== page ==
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Coronavirus Briefing: What Happened Today


Novavax, the little-known Maryland company that received $1.6 billion from the federal government to produce an experimental coronavirus vaccine, announced encouraging results in two preliminary studies on Tuesday.

In one study, 56 volunteers produced a high level of antibodies against the virus without any dangerous side effects. In the other, researchers found that the vaccine strongly protected monkeys from coronavirus infections.

There are other vaccines that are further along with clinical trials, but Novavax’s stands out because it is protein-based — the same proven technology used for existing vaccines against diseases like shingles — which could make it safer and easier to manufacture in large amounts.

Our colleague Carl Zimmer, a science writer and author of “A Planet of Viruses,” thinks there will be a number of coronavirus vaccines that will turn out to be safe and effective. “I think that there will be a patchwork,” he told us. India, China, and Russia, could all end up with their own successful vaccines, he said, and “there may be vaccines that are better for old people and other groups.”

Despite the promising initial results, it won’t be possible to say whether the Novavax vaccine is safe and effective until the company conducts a large-scale study — known as Phase 3 — comparing people who get vaccinated to people who get a placebo.

The Times’s Coronavirus Vaccine Tracker monitors vaccines that have reached trials in humans, along with a selection that are still being tested in cells or animals.


Even as the larger economy is showing signs that it’s beginning to heal, small businesses are still reeling from the pandemic.

In New York City, family-run restaurants, independent bookstores and other small businesses are the backbone of the economy, but when the pandemic eventually wanes, roughly one-third (around 80,000) may never reopen. Many American small businesses have exhausted federal and local aid, while others have received only a fraction of what they need to stay afloat.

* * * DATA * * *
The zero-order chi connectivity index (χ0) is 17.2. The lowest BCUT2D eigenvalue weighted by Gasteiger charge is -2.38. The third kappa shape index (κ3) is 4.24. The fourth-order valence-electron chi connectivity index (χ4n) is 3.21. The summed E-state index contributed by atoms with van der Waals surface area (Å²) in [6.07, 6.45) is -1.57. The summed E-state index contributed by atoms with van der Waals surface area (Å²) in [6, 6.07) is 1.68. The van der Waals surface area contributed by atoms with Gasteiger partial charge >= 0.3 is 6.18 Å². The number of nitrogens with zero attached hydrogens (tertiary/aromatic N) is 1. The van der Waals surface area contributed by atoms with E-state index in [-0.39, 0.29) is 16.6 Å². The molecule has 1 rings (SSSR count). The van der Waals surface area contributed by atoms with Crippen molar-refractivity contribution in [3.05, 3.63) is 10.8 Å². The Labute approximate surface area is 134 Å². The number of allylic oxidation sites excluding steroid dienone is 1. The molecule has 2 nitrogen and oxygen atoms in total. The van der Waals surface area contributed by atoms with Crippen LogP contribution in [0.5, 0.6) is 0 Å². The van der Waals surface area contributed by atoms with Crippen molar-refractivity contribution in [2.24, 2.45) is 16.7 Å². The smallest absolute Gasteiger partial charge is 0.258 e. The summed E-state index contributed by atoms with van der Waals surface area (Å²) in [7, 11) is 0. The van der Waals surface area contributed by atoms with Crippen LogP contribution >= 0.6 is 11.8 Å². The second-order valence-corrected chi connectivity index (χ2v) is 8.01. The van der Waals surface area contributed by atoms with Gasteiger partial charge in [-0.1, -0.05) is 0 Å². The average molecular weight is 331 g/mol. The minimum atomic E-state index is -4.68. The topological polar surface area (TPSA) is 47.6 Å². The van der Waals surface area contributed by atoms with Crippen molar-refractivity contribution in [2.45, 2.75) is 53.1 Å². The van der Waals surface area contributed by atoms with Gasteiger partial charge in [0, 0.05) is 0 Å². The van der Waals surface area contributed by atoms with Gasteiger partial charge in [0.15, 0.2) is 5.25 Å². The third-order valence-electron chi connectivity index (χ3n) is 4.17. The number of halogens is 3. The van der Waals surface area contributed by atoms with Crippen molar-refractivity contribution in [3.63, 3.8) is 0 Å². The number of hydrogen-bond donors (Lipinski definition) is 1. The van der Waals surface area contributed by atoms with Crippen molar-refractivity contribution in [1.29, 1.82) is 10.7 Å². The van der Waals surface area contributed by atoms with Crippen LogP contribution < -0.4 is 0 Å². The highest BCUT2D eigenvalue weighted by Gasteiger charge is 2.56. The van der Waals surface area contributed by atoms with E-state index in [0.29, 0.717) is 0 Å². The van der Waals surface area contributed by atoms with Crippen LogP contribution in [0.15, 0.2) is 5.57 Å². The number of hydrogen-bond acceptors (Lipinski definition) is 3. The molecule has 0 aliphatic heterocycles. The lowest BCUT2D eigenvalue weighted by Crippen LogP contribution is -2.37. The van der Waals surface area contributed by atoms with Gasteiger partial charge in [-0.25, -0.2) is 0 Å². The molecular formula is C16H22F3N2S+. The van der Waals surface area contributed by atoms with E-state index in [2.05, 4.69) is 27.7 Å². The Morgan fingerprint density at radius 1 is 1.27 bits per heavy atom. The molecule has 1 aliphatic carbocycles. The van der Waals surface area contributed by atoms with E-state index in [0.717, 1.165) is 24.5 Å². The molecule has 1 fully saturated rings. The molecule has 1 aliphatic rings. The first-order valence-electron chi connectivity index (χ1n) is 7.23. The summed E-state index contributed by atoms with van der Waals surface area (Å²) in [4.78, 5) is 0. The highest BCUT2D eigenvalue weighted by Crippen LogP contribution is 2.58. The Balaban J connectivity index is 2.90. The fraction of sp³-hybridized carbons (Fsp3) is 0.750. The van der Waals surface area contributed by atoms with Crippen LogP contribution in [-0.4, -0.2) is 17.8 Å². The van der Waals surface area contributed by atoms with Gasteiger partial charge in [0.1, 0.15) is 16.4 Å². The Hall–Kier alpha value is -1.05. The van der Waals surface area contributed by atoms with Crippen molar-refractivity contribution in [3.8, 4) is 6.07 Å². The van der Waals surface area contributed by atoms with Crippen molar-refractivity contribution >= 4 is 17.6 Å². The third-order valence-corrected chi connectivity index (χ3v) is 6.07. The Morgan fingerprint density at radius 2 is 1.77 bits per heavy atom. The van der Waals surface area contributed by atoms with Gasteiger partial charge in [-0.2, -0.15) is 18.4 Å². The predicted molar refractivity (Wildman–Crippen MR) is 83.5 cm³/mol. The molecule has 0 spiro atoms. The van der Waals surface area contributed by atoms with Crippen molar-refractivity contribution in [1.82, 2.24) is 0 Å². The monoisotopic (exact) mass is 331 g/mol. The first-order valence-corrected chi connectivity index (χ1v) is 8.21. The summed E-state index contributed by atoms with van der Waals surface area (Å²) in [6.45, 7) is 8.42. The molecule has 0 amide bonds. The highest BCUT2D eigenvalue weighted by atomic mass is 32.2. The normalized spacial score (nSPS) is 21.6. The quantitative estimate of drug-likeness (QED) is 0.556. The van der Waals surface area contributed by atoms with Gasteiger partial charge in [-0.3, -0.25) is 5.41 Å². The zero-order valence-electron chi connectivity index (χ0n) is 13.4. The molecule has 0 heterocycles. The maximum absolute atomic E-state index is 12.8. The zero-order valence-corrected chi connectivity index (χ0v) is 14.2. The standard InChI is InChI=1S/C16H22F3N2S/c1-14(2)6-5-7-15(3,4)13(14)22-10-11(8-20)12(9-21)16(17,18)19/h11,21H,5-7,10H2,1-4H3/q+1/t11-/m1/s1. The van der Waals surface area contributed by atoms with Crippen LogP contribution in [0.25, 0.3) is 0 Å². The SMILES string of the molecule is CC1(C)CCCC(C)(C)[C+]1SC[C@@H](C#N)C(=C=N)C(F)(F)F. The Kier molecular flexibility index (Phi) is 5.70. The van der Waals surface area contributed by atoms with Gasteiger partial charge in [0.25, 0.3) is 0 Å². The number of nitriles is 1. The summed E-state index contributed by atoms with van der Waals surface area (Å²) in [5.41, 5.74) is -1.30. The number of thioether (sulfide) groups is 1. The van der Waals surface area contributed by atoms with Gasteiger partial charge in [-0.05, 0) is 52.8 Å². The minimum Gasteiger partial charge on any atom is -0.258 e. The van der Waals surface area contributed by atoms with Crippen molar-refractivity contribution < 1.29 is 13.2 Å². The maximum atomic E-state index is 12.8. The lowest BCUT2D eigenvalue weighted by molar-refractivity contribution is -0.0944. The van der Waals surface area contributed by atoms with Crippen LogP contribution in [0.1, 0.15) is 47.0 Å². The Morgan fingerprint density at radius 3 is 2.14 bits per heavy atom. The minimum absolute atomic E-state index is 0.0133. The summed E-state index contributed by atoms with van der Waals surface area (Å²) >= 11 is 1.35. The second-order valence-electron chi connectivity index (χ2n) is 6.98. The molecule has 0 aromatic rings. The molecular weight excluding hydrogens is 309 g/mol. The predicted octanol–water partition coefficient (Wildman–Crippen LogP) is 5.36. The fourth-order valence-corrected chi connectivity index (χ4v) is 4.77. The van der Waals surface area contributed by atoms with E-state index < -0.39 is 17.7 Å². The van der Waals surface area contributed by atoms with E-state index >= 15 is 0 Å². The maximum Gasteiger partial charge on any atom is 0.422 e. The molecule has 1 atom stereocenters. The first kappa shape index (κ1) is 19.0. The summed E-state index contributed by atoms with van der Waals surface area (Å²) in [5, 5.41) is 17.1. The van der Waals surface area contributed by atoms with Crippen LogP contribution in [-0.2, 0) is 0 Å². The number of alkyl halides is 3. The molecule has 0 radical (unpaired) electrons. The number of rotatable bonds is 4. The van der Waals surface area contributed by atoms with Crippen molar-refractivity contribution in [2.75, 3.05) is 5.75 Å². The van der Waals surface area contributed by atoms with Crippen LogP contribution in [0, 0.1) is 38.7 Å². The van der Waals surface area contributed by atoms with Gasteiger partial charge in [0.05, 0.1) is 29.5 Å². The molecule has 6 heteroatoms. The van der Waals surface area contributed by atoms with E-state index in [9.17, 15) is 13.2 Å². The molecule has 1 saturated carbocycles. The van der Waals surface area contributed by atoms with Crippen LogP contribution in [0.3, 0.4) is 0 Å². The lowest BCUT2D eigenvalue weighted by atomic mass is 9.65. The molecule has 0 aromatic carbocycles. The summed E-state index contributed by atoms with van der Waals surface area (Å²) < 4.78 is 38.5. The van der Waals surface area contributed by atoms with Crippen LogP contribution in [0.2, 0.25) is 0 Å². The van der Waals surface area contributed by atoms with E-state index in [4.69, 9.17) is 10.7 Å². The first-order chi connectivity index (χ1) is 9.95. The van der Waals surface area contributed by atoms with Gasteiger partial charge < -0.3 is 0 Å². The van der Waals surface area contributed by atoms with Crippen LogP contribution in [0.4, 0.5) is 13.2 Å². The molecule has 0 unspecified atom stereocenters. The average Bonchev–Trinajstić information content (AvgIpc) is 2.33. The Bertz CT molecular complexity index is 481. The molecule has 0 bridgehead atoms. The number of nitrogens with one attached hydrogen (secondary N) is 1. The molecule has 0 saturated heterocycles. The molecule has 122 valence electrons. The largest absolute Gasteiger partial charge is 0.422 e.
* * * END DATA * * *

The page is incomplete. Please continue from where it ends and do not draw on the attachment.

The situation is perhaps most dire for Black business owners, who had a harder time securing federal aid than their white counterparts, own businesses in areas that were hit hard by the outbreak, and now appear to be closing their ventures at nearly twice the rate of the average business owner.

Questionable beneficiaries. A well-connected trucking company received more than $700 million in federal pandemic aid after a Republican senator asked Treasury Secretary Steven Mnuchin to help the firm — even as the company was being sued by the Justice Department over claims that it had defrauded the federal government.


Australia looked as though it might be one of the few success stories in the fight against the coronavirus, thanks to a rapid, tough response from the government. But after the outbreak had largely been brought under control, cases and deaths have spiked in Melbourne, the country’s second-largest city, showing just how tenuous any victory can be.

The Stage 3 lockdown, once the toughest level, has given way to even more restrictive policies that will last at least six weeks. Residents are now under curfew from 8 p.m. to 5 a.m.

Nearly everyone traveling for a job deemed essential must carry a signed work permit. And after a campaign to check in on people with Covid-19 found that one in four was not at home, a fine equivalent to about $3,500 was established for future violators. Some of the new rules have led to widespread confusion, with unclear guidance for everything from dog-walking to seeing romantic partners.


Here’s a roundup of restrictions in all 50 states.



Stuck inside with our new curfew, my girlfriend and I are making our way through the top 250 movies of all time, using a random number generator to pick what we watch next.

— Oliver Bryant, Melbourne, Australia

Let us know how you’re dealing with the outbreak. Send us a response here, and we may feature it in an upcoming newsletter.

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